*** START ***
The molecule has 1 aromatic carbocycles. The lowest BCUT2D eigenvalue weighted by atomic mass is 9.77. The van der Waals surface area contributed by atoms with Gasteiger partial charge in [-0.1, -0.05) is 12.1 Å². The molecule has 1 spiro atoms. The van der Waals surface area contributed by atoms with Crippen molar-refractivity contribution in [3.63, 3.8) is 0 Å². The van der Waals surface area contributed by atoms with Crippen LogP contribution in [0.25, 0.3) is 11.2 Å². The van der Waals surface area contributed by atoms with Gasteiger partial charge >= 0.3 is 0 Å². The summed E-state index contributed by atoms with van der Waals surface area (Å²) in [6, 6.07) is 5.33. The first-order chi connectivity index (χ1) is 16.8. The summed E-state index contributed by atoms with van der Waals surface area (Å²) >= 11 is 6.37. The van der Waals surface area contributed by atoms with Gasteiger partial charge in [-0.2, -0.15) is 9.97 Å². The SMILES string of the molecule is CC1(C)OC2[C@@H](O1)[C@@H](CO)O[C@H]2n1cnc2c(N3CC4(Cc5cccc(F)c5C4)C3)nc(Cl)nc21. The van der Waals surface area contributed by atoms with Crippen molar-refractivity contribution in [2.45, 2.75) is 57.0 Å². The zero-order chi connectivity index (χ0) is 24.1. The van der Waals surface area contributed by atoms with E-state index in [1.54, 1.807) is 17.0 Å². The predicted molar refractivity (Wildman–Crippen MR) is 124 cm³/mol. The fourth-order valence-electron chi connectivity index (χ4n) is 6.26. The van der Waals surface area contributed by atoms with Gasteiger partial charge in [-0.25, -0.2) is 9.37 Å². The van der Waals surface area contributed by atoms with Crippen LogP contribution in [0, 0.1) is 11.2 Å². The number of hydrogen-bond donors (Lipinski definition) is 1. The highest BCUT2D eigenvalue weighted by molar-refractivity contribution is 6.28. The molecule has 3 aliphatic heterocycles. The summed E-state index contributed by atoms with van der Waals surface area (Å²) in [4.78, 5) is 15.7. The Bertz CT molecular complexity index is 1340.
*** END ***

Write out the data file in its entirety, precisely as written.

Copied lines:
The molecule has 1 aromatic carbocycles. The lowest BCUT2D eigenvalue weighted by atomic mass is 9.77. The van der Waals surface area contributed by atoms with Gasteiger partial charge in [-0.1, -0.05) is 12.1 Å². The molecule has 1 spiro atoms. The van der Waals surface area contributed by atoms with Crippen molar-refractivity contribution in [3.63, 3.8) is 0 Å². The van der Waals surface area contributed by atoms with Crippen LogP contribution in [0.25, 0.3) is 11.2 Å². The van der Waals surface area contributed by atoms with Gasteiger partial charge >= 0.3 is 0 Å². The summed E-state index contributed by atoms with van der Waals surface area (Å²) in [6, 6.07) is 5.33. The first-order chi connectivity index (χ1) is 16.8. The summed E-state index contributed by atoms with van der Waals surface area (Å²) >= 11 is 6.37. The van der Waals surface area contributed by atoms with Gasteiger partial charge in [-0.2, -0.15) is 9.97 Å². The SMILES string of the molecule is CC1(C)OC2[C@@H](O1)[C@@H](CO)O[C@H]2n1cnc2c(N3CC4(Cc5cccc(F)c5C4)C3)nc(Cl)nc21. The van der Waals surface area contributed by atoms with Crippen molar-refractivity contribution in [2.45, 2.75) is 57.0 Å². The zero-order chi connectivity index (χ0) is 24.1. The van der Waals surface area contributed by atoms with E-state index in [1.54, 1.807) is 17.0 Å². The predicted molar refractivity (Wildman–Crippen MR) is 124 cm³/mol. The fourth-order valence-electron chi connectivity index (χ4n) is 6.26. The van der Waals surface area contributed by atoms with Gasteiger partial charge in [-0.25, -0.2) is 9.37 Å². The van der Waals surface area contributed by atoms with Crippen LogP contribution in [0, 0.1) is 11.2 Å². The number of hydrogen-bond donors (Lipinski definition) is 1. The highest BCUT2D eigenvalue weighted by molar-refractivity contribution is 6.28. The molecule has 3 aliphatic heterocycles. The summed E-state index contributed by atoms with van der Waals surface area (Å²) in [4.78, 5) is 15.7. The Bertz CT molecular complexity index is 1340.